One of the most confusing facts about Bulgarian history is that we have a Liberation Day (our biggest national holiday, celebrated on the 3rd of March) and Independence Day (celebrated on the 22nd of September)… and these are two completely different things! In this blog post we will try to make it clear what the difference is. Also, why is the 22nd of September a significant date in our history.
The contemporary Bulgarian state appeared on the map in 1878. It was a result of a war between the Russian Empire and the Ottoman Empire. The Russians won that war. The preliminary ceasefire was signed on the 3rd of March at San Stefano (nowadays a suburb of Istanbul under the name of Yeshilkoy). According to its provisions, a fully independent Bulgarian state was to be formed. The Bulgarian territory was supposed to include almost 170 000 sq. It included many regions, which are nowadays in Greece, Northern Macedonia, Romania, and Serbia.
These provisions, however, never became a reality. The reason was that both the Great Powers of the era and the other Balkan countries were afraid that the creation of such a huge and powerful state would disrupt the fragile balance of powers in Europe.
This is why later the same year the Treaty of Berlin was signed. Among its many other provisions, which settled relations between the Great Powers, it arranged the creation of a much smaller Bulgarian state. According to it, Bulgaria would also remain vassal to the Ottoman Empire in some areas. More precisely, the newly-created Bulgarian state was able to conduct its internal policies independently. In international relations, however, it had a limited legal capacity.
More importantly, Bulgaria still had to comply with all the international treaties, which applied to the Ottoman Empire. Specifically with the so-called Capitulation Treaties. Unequal trade agreements, which gave a number of commercial and tax privileges to traders from the biggest European states on Bulgarian territory. Also, certain pieces of infrastructure, such as some roads and railways, didn’t become property of the Bulgarian state, even though they were within its borders.
This is why it’s considered that in 1878 Bulgaria was liberated, but didn’t become fully independent from the Ottoman Empire. And this is why we have both Liberation Day and Independence Day nowadays.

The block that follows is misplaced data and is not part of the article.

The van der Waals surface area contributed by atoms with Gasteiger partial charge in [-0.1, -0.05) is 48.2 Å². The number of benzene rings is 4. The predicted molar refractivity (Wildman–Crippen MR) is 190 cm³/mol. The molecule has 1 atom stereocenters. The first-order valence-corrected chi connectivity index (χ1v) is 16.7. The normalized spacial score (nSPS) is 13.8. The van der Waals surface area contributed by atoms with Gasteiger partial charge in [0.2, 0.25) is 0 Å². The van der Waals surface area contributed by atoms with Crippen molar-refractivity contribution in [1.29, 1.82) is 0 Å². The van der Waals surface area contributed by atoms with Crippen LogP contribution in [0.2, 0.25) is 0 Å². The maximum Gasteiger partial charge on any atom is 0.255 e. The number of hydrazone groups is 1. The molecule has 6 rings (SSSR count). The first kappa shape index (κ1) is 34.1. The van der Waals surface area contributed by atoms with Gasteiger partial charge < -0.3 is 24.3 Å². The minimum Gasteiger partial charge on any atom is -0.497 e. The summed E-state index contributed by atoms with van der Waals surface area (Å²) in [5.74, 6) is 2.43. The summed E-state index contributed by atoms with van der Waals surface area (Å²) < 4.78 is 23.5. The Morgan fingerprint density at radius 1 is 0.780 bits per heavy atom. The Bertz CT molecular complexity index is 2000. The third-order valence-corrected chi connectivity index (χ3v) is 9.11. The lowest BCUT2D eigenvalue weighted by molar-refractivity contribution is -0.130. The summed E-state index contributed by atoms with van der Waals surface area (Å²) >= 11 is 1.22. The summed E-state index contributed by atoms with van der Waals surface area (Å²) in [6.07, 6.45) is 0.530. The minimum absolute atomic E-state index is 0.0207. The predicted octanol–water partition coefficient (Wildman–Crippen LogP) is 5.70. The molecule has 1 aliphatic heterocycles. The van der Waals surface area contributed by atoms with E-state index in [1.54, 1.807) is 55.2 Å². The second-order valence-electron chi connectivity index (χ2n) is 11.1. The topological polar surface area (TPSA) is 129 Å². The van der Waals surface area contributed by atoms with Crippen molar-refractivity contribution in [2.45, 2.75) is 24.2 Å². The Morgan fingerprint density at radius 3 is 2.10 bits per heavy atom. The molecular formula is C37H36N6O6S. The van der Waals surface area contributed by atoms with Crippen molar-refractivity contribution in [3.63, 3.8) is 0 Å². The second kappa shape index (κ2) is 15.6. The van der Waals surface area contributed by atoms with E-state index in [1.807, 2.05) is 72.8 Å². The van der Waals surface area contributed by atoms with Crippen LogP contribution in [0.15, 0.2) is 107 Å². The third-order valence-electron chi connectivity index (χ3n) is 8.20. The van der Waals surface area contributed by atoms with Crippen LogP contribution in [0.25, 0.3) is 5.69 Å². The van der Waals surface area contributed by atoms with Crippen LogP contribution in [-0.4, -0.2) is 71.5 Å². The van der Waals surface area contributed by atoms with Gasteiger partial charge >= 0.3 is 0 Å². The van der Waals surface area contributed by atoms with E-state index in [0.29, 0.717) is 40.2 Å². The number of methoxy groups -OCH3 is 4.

On a side note, considering the turn of events, one could say that it’s probably not very correct to celebrate Liberation Day on the 3rd of March. The ceasefire, which was signed on this day, was only preliminary and never came into power. Nevertheless, it started the chain of events, which ultimately led to Bulgaria’s Liberation. And the tradition to view this date as the day of Liberation is quite strong. So things are likely to always remain the same.
In the late summer of 1908, 30 years after the Liberation, there were multiple complications in the international relations between Europe’s Great Powers. Germany and France were in a diplomatic conflict about their respective influence in the Moroccan colonies. Austria-Hungary was preparing to openly violate the provisions of the Berlin Treaty by annexing Bosnia and Herzegovina. The Ottoman Empire was also in deep political and military crisis because of the Young Turkish revolution.
The Bulgarian government saw all of this as the perfect political circumstances to declare the country’s independence. It was time to remove all the political and – more importantly – economic setbacks, with which we had to comply as vassals to the Ottoman Empire.
The event took place on the 22nd of September in Veliko Turnovo – Bulgaria’s old medieval capital. A manifesto was issued by Prince Ferdinand and ratified by the Council of Ministers. From this point on the Bulgarian state gained full legal capacity in international relations. It also stopped paying a vassal tax to the Ottomans and Prince Ferdinand officially began to style himself as Tsar. This is why we celebrate our Independence Day on this date.
It should be noted that such an act was obviously also a violation of the Berlin Treaty. The government, however, correctly predicted that it will be overlooked, considering the much more blatant violation, committed by Austria-Hungary. Also, the internal problems of the Great Powers, which would prevent them from going to war with one another over such a relatively minor issue as the Bulgarian independence. This is why the European states, despite their initial outrage, quickly agreed to a diplomatic solution.
Throughout the next few months, most of them voluntarily recognized our independence. In the summer of 1909, the Ottoman Empire was the last state to do so. That was after the Russian Empire absolved the remainder of the reparations due because of the war from 1878. The amount absolved was circa 80 million francs. The Ottoman government viewed that as an exchange for the vassal tax, which Bulgaria would no longer have to pay. To compensate Russians, the Bulgarian government was obliged to pay them the sum throughout the next 75 years. Thus the dispute that arose as a result of the Bulgarian Declaration of Independence was resolved peacefully.
So, today we celebrate both the Liberation Day on the 3rd of March and Independence Day on the 22nd of September. Together with the Unification Day (6th of September), they form the three biggest national holidays in Bulgaria. And what’s the Unification day, you ask? Well, this is a story for another time. But you can always join the Free Plovdiv Tour and learn all about it.